There are no discriminatory or preferential export or import policies affecting foreign investors.
Right To Private Ownership And Establishment
The majority of Swaziland's largest businesses are owned by foreign investors, either fully or with minority participation by Swazi institutions. There are no restrictions on foreign ownership that are discriminatory against foreign investors. Foreign firms in Swaziland most often dominate the sectors they are in and so receive preferential treatment in matters of supplies and other necessities, even where there are Swazi enterprises in the same sector. Both foreign and domestic private entities have a right to establish businesses, and acquire and dispose of interests in business enterprises.
There are no competitive equality standards.
Protection Of Property Rights
The GKOS recognizes and enforces secured interests in property, both moveable and real. There is a recognized and reliable system of recording such security interests.
The legal system protects and facilitates acquisition and disposition of property.
Adherence to key international agreements on intellectual property rights is minimal.
Protection for patents, trademarks and copyrights is currently inadequate under Swazi law. Patents are currently protected under a 1936 act that automatically extends patent protection, upon proper application, to products that have been patented in either South Africa or Great Britain. The African Regional Industrial Property Organization in Harare assisted in drafting a new patent law. The draft law includes protection for pharmaceutical and agricultural chemical products.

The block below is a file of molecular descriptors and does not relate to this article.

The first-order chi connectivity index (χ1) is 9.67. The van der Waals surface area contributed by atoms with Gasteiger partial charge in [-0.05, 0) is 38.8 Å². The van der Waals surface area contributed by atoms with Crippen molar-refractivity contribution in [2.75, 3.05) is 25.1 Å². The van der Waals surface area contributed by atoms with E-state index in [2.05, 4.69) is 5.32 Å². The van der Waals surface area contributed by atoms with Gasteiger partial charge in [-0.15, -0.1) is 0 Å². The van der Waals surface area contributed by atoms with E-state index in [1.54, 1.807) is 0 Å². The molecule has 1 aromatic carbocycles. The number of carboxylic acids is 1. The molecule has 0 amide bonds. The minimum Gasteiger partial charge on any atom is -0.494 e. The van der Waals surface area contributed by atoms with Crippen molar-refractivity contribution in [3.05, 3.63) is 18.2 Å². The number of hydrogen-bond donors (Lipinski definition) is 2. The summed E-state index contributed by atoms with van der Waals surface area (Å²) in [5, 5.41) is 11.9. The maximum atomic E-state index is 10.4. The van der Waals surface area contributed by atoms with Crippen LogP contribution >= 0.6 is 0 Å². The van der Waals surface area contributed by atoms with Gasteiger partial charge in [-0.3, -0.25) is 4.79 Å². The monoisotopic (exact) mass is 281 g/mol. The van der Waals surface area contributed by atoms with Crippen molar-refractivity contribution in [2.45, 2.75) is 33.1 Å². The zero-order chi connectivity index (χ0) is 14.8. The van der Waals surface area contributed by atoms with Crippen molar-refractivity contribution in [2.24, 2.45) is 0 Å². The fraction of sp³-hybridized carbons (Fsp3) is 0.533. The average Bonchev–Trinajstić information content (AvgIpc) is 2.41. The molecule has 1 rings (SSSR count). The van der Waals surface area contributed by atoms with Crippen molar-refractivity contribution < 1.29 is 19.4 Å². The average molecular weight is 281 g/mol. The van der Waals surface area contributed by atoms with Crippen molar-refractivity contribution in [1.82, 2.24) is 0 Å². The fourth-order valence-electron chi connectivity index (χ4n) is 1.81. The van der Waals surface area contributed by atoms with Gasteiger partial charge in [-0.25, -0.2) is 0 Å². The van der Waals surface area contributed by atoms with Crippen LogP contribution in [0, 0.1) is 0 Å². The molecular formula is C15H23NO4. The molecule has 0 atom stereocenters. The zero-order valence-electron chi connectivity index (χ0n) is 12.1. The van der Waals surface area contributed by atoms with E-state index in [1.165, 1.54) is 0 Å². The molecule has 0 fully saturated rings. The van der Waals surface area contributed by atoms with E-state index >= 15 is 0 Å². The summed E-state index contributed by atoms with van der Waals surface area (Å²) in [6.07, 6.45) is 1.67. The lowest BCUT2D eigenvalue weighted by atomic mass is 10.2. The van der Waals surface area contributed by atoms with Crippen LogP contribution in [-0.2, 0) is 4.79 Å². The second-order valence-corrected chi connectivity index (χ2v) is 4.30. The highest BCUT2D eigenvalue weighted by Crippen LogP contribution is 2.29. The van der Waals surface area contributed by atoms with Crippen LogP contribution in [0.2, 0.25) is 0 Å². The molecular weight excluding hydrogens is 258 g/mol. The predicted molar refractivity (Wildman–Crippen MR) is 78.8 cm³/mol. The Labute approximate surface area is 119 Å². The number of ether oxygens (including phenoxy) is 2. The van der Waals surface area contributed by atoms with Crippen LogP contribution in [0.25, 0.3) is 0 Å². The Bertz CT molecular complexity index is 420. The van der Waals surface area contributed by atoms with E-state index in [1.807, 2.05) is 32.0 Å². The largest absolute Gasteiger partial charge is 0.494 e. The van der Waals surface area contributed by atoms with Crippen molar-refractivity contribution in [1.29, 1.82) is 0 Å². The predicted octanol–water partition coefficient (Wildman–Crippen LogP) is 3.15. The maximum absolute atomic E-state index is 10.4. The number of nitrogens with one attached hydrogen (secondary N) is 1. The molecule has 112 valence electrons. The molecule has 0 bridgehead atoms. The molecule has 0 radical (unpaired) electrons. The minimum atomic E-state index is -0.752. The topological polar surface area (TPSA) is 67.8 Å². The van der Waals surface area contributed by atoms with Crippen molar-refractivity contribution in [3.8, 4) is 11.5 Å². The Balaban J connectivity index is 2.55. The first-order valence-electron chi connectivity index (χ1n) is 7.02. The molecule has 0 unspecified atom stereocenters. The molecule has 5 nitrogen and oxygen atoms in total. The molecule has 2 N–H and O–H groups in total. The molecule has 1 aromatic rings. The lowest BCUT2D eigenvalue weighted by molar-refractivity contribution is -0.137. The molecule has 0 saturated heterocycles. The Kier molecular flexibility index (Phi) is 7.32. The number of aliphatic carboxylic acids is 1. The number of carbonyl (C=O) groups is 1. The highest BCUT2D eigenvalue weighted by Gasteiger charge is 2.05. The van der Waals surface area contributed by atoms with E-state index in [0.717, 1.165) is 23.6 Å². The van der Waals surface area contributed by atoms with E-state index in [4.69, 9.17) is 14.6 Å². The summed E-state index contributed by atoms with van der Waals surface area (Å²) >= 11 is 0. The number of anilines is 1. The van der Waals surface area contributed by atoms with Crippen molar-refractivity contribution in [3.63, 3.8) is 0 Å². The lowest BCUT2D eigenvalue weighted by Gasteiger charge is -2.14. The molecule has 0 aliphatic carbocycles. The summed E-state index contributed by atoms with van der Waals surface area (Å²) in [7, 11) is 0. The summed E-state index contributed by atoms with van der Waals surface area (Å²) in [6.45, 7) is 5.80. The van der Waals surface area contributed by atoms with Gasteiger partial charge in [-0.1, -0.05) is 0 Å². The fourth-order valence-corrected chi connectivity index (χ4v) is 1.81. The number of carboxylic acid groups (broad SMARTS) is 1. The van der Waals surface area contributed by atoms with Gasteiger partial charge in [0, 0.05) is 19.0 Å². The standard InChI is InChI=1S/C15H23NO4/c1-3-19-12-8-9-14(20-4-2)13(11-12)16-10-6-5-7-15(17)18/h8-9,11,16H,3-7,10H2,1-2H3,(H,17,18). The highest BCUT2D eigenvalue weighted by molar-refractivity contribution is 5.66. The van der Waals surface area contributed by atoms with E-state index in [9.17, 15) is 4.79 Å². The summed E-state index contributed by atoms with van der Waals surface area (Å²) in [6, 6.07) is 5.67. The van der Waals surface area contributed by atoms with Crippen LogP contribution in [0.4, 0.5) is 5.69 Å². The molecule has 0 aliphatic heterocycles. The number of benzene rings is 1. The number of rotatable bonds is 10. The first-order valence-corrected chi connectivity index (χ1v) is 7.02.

Trademark protection is addressed in the 1994 Trademarks Act.
Copyright protection is addressed under four statutes, dated 1912, 1918, 1933 and 1936.
Swaziland has an intellectual property rights regime inherited from the colonial era, under which copyrights, patents, and trademarks were somewhat protected under various acts promulgated by the colonial authorities. According to the Registrar General, the acts have not been implemented and copyright protection in Swaziland is "limited." There is a draft updated Copyright Act based on the World Intellectual Property Rights Organization (WIPO) standards. Swaziland does not have a bilateral copyright agreement with the United States.